There’s a simple cheat sheet for how to get the most out of your vehicle, and it’s probably in your glove box as we speak. The owner’s manual is not only a useful guide for familiarizing yourself with all the different parts of your vehicle – it also provides tips and maintenance schedules prescribed by the company that actually built it. You might think everyday driving would be enough to unveil all of a vehicle’s little secrets and quirks, that is, until you’re stranded on the side of the highway with a flat and have no idea where your jack is.
The manual will also recommend which specific oils and fluids will allow your vehicle to perform at its best, as well as giving specific guidance on replacement parts such as tires, batteries, windshield wiper, headlights, and more. Most manuals also feature a section detailing common issues unique to your specific make and model, which could save you significant time over seeking more general advice.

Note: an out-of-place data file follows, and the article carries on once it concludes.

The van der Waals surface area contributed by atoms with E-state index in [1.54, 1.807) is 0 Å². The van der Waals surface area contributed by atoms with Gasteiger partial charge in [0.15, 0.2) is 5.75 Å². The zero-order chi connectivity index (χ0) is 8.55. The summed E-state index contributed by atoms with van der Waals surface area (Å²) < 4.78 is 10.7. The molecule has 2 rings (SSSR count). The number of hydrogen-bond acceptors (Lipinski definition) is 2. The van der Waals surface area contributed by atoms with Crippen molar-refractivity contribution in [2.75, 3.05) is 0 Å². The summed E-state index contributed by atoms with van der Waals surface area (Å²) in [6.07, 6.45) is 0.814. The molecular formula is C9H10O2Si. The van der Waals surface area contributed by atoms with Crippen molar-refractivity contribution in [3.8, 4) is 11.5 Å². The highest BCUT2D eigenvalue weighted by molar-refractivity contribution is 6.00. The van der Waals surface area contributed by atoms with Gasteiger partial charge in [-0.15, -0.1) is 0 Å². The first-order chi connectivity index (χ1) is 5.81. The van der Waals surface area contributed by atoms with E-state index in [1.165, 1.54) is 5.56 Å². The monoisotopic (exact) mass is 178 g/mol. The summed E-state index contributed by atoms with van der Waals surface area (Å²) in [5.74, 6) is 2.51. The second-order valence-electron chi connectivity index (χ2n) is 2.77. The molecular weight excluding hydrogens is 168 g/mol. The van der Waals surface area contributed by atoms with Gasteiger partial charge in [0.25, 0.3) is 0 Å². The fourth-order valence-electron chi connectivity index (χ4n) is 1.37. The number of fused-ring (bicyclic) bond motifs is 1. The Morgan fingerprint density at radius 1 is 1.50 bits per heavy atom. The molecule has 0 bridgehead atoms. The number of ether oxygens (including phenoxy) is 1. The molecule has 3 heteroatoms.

#2 – Ease into a Cold Car and Avoid Shorter Trips
You might think of your vehicle as an inanimate hunk of metal and plastic, and it is, but that doesn’t mean it doesn’t have feelings. Much like you, your vehicle appreciates a little time to get up and go in the mornings. When starting your vehicle in colder temperatures or for the first time in a given day, give it a little time to acclimate before asking too much of it. Cold weather not only makes it more difficult for your car battery to do its thing but also leads to thicker, lower-performing oil.